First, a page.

Kam Williams: Hi Dinesh, thanks for the interview.
Dinesh Sharma: Any time. It’s very nice of you to conduct this interview. You reviewed my earlier book and the new book, “The Global Obama.” So, I really appreciate it.
KW: What interested you in writing another book about Obama?
DS: Well, first, Barack H. Obama is a landmark presidential figure as the first black, multiracial, multicultural president from Hawaii and the Pacific. In the first book, Barack Obama in Hawaii and Indonesia, as you know, I documented, with ethnographic interviews, the childhood and adolescence of this history-making president. The idea was to show that the childhood of a historical leader speaks to the historical times and, in turn, shapes the future in some important ways. When I lectured around the world for the first book, I realized that he was more popular abroad than at home. I had known that from some of the early surveys by the Pew Research Center and The Economist. But when I toured throughout Europe, Asia and Africa, this was really brought home to me. So I wanted to do a book on that trend and try to explore some of the reasons for this finding. Given that no author has an expertise in all areas of the world, I decided to make this an edited book, with help from friends who span the globe. In the new book, we have covered five continents and more than 20 countries.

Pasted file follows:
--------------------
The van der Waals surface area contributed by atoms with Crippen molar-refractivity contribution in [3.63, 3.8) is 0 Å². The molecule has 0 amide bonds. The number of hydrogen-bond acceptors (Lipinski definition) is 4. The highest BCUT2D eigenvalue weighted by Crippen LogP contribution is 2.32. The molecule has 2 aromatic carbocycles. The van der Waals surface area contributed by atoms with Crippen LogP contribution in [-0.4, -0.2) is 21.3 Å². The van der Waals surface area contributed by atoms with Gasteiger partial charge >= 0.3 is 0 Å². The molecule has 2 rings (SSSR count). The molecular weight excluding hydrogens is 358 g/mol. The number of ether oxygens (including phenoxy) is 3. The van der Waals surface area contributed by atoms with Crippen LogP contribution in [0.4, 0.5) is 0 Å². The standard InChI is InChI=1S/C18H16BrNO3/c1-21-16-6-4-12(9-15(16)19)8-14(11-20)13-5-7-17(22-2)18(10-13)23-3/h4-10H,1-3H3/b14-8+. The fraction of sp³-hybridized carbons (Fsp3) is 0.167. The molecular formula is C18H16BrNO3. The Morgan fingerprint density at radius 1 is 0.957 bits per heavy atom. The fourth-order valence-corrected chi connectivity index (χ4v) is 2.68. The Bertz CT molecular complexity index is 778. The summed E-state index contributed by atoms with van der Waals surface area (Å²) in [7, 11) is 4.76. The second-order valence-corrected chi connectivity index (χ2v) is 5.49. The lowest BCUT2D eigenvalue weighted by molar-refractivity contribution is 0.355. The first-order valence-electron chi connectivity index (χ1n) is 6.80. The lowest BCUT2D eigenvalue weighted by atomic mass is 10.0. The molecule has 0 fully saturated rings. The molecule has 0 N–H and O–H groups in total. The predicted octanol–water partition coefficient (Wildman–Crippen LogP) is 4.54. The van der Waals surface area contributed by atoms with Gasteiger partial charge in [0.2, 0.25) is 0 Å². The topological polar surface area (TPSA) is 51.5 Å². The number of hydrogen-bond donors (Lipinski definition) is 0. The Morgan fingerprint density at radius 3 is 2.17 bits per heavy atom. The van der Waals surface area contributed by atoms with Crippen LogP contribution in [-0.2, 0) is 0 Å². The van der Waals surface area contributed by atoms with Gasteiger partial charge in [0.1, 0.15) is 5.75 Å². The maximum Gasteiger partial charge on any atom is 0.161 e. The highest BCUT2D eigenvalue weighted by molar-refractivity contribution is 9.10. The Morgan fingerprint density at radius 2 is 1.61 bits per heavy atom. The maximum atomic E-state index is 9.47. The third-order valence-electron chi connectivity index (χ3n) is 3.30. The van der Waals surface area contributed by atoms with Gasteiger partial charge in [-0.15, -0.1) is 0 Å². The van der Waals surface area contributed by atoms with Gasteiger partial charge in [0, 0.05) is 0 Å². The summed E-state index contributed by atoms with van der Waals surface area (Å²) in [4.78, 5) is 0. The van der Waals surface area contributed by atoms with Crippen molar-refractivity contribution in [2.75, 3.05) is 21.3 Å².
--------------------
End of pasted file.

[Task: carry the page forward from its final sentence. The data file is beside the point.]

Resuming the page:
KW: Was it a harder sell, since the President’s bloom has fallen off the rose, at least domestically?
DS: It wasn’t a hard sell with the publishers or the reviewers. Most reviewers got the purpose of the project right away and supported it. In fact, the book is part of a series that is headed by James MacGregor Burns, who wrote the classic book on leadership and coined the term “transformational leadership,” Georgia Sorensen, who worked in the Carter administration, and Ron Riggio, a professor of leadership at Claremont McKenna College. Given that Obama is a relevant historical figure despite the negative polling trends domestically, he has many more admirers than detractors at home and abroad. In fact, the publisher wanted us to focus on his leadership style within a cross-cultural context, which is the theme of the new book.
KW: How do you explain his enduring popularity overseas?
DS: I think it has partly to do with his international biography and global moorings in almost all continents–Africa, Asia, Europe and the US, of course. Professor Ali A. Mazrui calls him “the child of three continents.” But if you include his Irish or European ancestry from his mother’s side of the family, he may be called “the man of four continents” or the global president, a symbol of the changing times.